Tuesday, December 03, 2013

Arrivaderci Arencibia

With the signing of Dioner Navarro, and, more specifically, his own non-tendering, there is no longer a place for Jonathan Paul Arencibia with the Toronto Blue Jays.

First, let's get this out of the way - Navarro is an improvement over Arencibia, and not just after this past season.  While Arencibia is more durable - Navarro hasn't played over 100 games since 2009 - Navarro's career average is 39 points higher than JPA's, he's struck out 58 fewer times in 1,100 more plate appearances, and both catchers have been charged with 35 career passed balls, Navarro's just done it while catching about 2,400 more innings.

Arencibia's greatest off-the-field legacy in Toronto will probably be the way he ingratiated himself to the fan base - albeit not necessarily the media - and the community at large.  A testament to his popularity: his former Twitter account, now operated by fans, still has over 140,000 followers.  JPA always made himself available to fans and was often seen at charitable events, a fact that he reminded everyone of when he closed down his Twitter at the end of July.
It's unfortunate to see how words are twisted to make false stories. I give way too much of myself to have others try and make me out to [be] something/someone I'm not. Solution. I make myself very accessible with constant charitable events, and opening up to social media for the fans. I will no longer be on Twitter. Thanks to all the fans who support and praying for the others that hate. God Bless.
At the end of the day, that's entirely true.  Unfortunately, much of that stemmed from the fact that he felt he was being unfairly criticized by, among others, Gregg Zaun and Dirk Hayhurst, for his lack of production during the season, which, ultimately, is what his role in the lineup is.  Twitter and media wars ensued, with Arencibia of the opinion that, as mouthpieces for the team, Zaun, Hayhurst, et al. should lighten up on the team and not draw attention to their poor performance.  While fans might have felt for Arencibia, they knew, when thinking about it with their heads rather than their hearts, that he was wrong in that opinion.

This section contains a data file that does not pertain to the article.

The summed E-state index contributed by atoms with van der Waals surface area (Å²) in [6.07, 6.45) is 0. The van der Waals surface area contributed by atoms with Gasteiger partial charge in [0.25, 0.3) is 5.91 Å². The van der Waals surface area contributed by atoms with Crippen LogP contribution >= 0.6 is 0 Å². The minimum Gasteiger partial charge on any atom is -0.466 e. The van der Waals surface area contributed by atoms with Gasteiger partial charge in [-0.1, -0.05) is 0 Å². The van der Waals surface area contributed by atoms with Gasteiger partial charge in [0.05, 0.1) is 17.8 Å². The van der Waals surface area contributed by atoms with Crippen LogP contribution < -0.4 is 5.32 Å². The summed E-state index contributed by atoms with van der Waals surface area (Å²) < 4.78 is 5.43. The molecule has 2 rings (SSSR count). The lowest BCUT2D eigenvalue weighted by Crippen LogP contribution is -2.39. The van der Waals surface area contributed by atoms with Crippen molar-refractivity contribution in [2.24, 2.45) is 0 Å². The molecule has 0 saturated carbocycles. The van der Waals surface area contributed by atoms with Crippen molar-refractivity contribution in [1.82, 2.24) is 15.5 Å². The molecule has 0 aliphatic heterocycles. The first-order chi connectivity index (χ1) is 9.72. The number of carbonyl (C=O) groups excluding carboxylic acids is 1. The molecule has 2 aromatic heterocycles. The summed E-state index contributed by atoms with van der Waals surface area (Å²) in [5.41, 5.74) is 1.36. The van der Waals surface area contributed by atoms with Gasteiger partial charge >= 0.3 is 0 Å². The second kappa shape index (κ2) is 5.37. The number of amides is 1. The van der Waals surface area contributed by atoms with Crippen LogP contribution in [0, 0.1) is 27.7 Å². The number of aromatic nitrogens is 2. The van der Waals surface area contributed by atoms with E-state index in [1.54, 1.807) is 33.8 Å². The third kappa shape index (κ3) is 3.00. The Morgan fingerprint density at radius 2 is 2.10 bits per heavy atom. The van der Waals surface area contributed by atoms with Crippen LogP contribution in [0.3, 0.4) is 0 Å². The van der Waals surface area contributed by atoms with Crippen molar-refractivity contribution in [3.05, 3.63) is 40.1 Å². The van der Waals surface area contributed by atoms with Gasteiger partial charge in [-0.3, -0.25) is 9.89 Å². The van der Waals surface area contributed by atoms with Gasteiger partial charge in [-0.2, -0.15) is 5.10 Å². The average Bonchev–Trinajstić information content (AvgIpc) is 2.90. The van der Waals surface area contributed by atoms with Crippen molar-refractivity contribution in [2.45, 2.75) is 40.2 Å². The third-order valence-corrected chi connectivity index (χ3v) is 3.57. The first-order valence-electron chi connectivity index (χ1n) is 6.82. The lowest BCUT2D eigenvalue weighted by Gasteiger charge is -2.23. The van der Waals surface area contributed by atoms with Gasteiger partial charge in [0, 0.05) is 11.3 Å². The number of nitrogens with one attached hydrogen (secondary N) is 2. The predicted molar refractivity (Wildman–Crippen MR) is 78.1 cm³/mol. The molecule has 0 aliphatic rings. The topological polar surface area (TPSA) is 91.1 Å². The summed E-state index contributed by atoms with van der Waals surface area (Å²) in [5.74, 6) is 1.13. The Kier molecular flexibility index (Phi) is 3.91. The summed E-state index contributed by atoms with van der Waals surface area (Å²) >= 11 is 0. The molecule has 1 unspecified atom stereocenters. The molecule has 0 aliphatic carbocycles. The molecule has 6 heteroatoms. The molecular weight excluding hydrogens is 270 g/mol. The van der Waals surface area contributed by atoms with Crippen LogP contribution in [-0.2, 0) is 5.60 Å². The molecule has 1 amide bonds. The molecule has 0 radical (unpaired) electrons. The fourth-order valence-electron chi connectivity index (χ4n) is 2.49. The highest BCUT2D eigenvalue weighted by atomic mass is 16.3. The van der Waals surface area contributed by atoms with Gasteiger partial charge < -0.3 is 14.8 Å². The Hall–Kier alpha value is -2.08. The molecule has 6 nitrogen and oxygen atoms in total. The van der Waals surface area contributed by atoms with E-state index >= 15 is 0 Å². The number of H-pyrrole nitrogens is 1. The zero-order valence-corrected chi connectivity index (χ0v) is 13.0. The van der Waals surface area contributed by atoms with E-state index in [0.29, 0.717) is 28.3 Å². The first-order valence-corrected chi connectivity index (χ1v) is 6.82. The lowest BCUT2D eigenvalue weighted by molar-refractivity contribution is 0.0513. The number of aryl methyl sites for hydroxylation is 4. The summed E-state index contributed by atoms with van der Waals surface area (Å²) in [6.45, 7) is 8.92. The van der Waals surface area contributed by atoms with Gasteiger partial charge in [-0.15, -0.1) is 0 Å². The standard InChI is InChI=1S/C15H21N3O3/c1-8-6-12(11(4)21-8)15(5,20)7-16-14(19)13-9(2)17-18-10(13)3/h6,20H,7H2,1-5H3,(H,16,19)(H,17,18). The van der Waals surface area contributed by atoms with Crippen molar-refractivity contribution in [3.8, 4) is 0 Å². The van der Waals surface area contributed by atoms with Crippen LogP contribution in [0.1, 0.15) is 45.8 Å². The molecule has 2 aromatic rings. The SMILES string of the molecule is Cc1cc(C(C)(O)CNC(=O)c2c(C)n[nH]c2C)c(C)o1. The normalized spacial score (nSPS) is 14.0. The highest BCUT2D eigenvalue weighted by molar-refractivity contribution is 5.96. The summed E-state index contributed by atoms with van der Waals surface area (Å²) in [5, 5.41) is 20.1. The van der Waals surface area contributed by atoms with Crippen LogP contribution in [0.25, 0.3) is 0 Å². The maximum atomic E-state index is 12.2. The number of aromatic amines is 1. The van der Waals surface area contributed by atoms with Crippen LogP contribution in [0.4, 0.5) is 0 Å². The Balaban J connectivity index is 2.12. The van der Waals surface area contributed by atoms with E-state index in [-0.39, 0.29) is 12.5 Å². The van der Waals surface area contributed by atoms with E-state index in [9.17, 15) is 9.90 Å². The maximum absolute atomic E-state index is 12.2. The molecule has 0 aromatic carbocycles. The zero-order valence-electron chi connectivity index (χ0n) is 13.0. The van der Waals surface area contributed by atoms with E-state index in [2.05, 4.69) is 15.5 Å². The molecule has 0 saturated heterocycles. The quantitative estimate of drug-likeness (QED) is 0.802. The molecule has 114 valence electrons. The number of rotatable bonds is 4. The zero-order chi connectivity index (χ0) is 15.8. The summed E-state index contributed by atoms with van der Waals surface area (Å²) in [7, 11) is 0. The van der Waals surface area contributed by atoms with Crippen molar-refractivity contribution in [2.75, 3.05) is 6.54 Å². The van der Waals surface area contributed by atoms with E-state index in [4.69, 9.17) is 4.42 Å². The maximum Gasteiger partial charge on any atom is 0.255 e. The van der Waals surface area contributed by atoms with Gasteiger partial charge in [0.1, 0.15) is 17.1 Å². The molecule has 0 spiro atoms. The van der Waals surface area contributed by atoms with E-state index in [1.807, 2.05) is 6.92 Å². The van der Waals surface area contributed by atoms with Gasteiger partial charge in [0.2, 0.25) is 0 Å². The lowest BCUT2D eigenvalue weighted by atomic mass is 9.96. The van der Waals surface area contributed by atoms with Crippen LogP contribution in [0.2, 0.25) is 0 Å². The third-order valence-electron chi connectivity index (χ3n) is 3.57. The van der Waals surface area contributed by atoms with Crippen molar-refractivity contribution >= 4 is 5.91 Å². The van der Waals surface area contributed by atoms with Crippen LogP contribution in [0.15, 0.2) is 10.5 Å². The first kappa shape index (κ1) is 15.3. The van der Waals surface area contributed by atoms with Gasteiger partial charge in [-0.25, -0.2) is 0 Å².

Toronto sports fans are an enigmatic, distinctly Canadian breed - voraciously proud of "our"1 teams, but also bitterly self-deprecating and aware of their shortcomings.  Tired of losing in heart-breaking ways, and with a solid appreciation for advanced statistical analysis, Toronto fans are both sides of the fandom coin - protective of their players, defending them against the onslaught of outsiders, all the while voicing their displeasure with said players, in hopes that an upcoming transaction could mean the end of those painful defenses.

J.P. was an excellent ambassador for the team, a caring and compassionate member of the community, a fan favourite who was proud to embrace that role, but, unfortunately, in the midst of a terrible personal season during a terrible team season, Arencibia chose to lash out at the people calling him out, and made seemingly no effort to take the steps necessary to improve.

I sincerely hope that J.P. lands somewhere that will allow him the space he needs to work out whatever he needs to get back on track2, but his time was clearly up in Toronto.  I'm sure there will be plenty of cheers when he does roll back into town, and I'm sure his new team and city will be proud to embrace him.

Best of luck, J.P.

1 - Don't even get me started on fans using "We" to talk about sports franchises
2 - Ideally somewhere in, say, the NL West, so he doesn't come back to haunt the Jays 15 times a year

No comments: